As the statistics on illness and death due to COVID-19 keep rising, the economic statistics keep falling. In March the stock market lost more than $11 trillion in value, and has been yo-yoing ever since. While the more fortunate are mourning their dwindling retirement plans, the truly desperate have joined the 30 million Americans applying for unemployment benefits. How will they pay the rent or feed their families?
While watching the news one day, I flashed back to another time of financial crisis, the Great Recession of 2008. I had just written a book on prayer, and got an unexpected call from a New York journalist. “Any advice on how a person should pray during a time like this?” he asked. “Does prayer do any good in a financial crash?” In the course of the conversation we came up with a three-stage approach to prayer.
The first stage is simple, an instinctive cry for “Help!” For someone who faces a job cut or health crisis, prayer offers a way to give voice to fear and anxiety. I’ve learned to resist the tendency to edit my prayers so that they’ll sound sophisticated and mature. I believe God wants us to come exactly as we are, no matter how childlike we may feel. A God aware of every sparrow that falls surely knows the impact of scary financial times on frail human beings.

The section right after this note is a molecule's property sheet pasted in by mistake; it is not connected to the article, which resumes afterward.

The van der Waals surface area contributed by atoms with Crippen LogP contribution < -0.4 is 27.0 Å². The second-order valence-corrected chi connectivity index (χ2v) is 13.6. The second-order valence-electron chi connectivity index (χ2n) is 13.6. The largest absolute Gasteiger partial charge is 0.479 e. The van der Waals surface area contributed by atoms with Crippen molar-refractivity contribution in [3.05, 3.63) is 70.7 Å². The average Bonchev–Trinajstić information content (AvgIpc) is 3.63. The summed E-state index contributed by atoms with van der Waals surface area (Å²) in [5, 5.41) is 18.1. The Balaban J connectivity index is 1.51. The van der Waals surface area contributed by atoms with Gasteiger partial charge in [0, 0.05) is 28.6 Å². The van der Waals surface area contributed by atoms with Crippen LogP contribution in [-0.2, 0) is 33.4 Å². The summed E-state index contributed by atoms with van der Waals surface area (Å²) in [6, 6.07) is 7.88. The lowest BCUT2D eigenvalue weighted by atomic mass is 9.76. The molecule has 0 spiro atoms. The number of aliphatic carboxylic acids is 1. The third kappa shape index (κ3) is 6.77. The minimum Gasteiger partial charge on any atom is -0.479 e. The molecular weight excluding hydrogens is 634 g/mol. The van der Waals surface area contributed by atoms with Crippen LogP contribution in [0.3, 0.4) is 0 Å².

Indeed, prayer provides the best possible place to take our fears. “Cast all your anxiety on him because he cares for you,” wrote the apostle Peter. As a template for prayers in crisis times, I look at Jesus’ night of prayer in Gethsemane. He threw himself on the ground three times, sweat falling from his body like drops of blood, and felt “overwhelmed with sorrow to the point of death.” In the midst of that anguish, however, his prayer changed from “Take this cup from me…” to “…may your will be done.” In the trial scenes that followed, Jesus was the calmest character present. His season of prayer had relieved him of anxiety, reaffirmed his trust in a loving Father, and emboldened him to face the horror that awaited him.
If I pray with the aim of listening as well as talking, I can enter into a second stage, that of meditation and reflection. OK, my life savings has virtually disappeared. What can I learn from this seeming catastrophe? In the midst of the crisis, a Sunday School song ran through my mind:
The wise man built his house upon the rock…
And the wise man’s house stood firm.
The foolish man built his house upon the sand…
Oh, the rains came down
And the floods came up…
A time of crisis presents a good opportunity to identify the foundation on which I construct my life. If I place my ultimate trust in financial security, or in the government’s ability to solve my problems, I will surely watch the basement flood and the walls crumble. As the song says, “And the foolish man’s house went splat!”
A friend from Chicago, Bill Leslie, used to say that the Bible asks three main questions about money: 1) How did you get it? (Legally and justly, or exploitively?); 2) What are you doing with it? (Indulging in needless luxuries or helping the needy?); and 3) What is it doing to you? Some of Jesus’ most trenchant parables and sayings go straight to the heart of that last question.